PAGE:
Apple marketing chief discusses 'unbelievable' response to ARKit, HomePod, more in interview
Apple vice president of worldwide iPod, iPhone, and iOS product marketing Greg Joswiak says developer response to the company's new ARKit tools is "unbelievable," suggesting consumers will have plenty of augmented reality app to browse through when iOS 11 launches this fall.
Joswiak touched on ARKit, the upcoming HomePod speaker and machine learning in an interview with The Australian on Thursday. In particular, developers are showing healthy interest in coding AR apps for iOS, the platform that will serve as Apple's launching pad into the cutting edge technology.
"They've built everything from virtual tape measures (to) ballerinas made out of wood dancing on floors," Joswiak said. "It's absolutely incredible what people are doing in so little time."
The executive was likely referring to an ARKit demo app called AR Measure that went viral earlier this week thanks to Twitter and other social media sites.
A simple idea that is incredibly difficult to accomplish using standard 2D cameras, AR Measure lays down a virtual tape measure in real space. ARKit simplifies the coding process by tapping into iPhone's sensor suite and handling complex real-time spacial awareness algorithms.
Joswiak also name checked Ikea, which is building a shopping app that uses ARKit tools to superimpose furniture in a customer's room. In the commercial sector, Joswiak sees AR apps evolving for shopping, furniture placement, education, training and services.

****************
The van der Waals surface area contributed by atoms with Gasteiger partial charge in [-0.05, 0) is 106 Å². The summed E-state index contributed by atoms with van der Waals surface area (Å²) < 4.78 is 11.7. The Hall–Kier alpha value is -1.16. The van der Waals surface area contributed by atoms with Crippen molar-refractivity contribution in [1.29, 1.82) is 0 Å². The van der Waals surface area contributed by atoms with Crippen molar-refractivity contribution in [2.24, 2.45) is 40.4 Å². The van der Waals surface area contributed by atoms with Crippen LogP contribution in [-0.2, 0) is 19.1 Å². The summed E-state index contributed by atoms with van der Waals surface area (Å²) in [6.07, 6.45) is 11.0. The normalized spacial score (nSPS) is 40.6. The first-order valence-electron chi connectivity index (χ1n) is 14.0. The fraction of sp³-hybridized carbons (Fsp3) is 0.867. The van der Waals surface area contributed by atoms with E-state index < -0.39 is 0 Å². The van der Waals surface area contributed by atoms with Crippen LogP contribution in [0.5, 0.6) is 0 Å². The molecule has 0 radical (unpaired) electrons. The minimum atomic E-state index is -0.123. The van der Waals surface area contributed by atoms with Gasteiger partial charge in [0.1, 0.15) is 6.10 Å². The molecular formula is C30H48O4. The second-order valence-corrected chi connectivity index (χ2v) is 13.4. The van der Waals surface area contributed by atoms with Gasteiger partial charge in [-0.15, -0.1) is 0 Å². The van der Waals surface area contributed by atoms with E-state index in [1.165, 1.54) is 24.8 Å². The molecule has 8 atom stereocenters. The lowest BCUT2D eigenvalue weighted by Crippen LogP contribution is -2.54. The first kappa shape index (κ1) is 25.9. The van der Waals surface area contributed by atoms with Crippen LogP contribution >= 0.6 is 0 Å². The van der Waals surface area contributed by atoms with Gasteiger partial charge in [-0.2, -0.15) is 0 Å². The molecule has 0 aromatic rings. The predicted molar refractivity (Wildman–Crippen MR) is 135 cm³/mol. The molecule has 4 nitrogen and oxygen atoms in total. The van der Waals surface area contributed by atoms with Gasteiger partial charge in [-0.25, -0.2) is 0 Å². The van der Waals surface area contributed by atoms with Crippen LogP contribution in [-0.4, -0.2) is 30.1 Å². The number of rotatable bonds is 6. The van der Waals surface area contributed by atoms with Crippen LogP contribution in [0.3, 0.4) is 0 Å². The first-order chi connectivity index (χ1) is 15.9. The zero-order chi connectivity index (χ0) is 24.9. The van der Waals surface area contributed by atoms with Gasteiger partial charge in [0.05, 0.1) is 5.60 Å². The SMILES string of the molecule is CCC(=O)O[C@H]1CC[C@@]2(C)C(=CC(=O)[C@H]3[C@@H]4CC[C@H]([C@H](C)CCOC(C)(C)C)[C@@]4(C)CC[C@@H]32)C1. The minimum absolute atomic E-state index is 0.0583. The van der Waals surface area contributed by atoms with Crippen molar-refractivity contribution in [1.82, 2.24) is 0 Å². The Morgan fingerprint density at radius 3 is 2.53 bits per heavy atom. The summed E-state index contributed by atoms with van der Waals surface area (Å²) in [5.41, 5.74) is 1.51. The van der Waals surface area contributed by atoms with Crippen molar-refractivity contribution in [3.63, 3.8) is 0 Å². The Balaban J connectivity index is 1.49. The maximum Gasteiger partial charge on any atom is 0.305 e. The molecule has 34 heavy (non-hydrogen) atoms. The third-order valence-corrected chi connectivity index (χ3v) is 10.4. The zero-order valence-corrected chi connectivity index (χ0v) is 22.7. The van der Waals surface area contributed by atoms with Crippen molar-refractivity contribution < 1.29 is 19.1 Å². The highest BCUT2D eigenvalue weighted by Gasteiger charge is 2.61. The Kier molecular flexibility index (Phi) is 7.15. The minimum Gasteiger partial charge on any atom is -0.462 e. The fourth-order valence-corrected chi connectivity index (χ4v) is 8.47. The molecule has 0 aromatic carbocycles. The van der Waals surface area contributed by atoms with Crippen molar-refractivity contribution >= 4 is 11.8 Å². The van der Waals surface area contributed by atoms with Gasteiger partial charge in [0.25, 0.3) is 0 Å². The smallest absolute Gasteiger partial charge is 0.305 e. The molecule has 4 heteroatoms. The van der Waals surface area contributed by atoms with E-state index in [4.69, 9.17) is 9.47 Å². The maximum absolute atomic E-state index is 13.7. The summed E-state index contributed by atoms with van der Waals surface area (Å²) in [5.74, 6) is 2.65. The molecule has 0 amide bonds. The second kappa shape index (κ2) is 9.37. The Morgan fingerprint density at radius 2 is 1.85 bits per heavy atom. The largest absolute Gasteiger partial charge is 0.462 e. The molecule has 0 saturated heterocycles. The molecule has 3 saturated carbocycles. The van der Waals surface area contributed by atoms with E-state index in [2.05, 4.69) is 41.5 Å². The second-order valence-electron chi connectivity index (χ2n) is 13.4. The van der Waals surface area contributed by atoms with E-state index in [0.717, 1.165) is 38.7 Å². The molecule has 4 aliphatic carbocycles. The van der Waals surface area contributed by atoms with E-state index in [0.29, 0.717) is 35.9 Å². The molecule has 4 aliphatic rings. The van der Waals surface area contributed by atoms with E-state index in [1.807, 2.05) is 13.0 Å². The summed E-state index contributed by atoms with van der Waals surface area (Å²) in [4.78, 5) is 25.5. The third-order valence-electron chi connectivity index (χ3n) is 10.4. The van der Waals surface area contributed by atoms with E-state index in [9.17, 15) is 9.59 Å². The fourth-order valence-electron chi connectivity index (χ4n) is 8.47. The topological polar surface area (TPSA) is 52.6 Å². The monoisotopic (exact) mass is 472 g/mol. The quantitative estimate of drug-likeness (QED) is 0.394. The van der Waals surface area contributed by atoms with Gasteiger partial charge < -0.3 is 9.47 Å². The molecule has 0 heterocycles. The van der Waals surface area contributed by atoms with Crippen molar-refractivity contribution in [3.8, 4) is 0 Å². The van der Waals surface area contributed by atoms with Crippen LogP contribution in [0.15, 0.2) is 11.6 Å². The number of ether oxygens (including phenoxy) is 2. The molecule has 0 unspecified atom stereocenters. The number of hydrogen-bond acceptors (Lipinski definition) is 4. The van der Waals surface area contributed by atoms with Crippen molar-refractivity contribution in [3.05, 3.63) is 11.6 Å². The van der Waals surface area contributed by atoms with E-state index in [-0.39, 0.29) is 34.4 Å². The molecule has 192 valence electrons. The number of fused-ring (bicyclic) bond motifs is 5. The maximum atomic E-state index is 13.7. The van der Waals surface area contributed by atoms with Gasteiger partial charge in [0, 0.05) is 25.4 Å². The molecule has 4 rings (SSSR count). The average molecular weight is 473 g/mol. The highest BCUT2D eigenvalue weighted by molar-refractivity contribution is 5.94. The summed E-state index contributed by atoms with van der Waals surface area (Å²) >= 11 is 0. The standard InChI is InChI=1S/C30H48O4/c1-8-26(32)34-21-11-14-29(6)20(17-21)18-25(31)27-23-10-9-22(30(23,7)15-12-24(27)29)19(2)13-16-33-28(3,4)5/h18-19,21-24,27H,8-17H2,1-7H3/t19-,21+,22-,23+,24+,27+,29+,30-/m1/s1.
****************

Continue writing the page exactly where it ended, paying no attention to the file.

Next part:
"I think there is a gigantic runway that we have here with the iPhone and the iPad. The fact we have a billion of these devices out there is quite an opportunity for developers," he said. "Who knows the kind of things coming down the road, but whatever those things are, we're going to start at zero."
As for HomePod, Joswiak said he expects third-party smart home device manufacturers to launch "plenty" of HomeKit compatible products in the Australian market before the speaker ships in December. Currently, the selection is a bit sparse compared to Apple's domestic market. HomeKit control is a tentpole feature for HomePod, which will launch as Apple's first in-home Siri product.
Finally, Joswiak touched on machine learning, saying Apple was using the technology to better customer experiences long before it became a Silicon Valley buzzword.
"We've been implementing machine learning in our products long before it was fashionable to call it machine learning," he said.
For example, the soft keyboard on the original iPhone would automatically modify button touch zones depending on how a user typed. More recently, the company has applied similar machine learning assets to power autocorrect and word recommendation features. Apple is taking the tech a step further with iOS 11 by powering features like handwriting recognition for iPads, he said.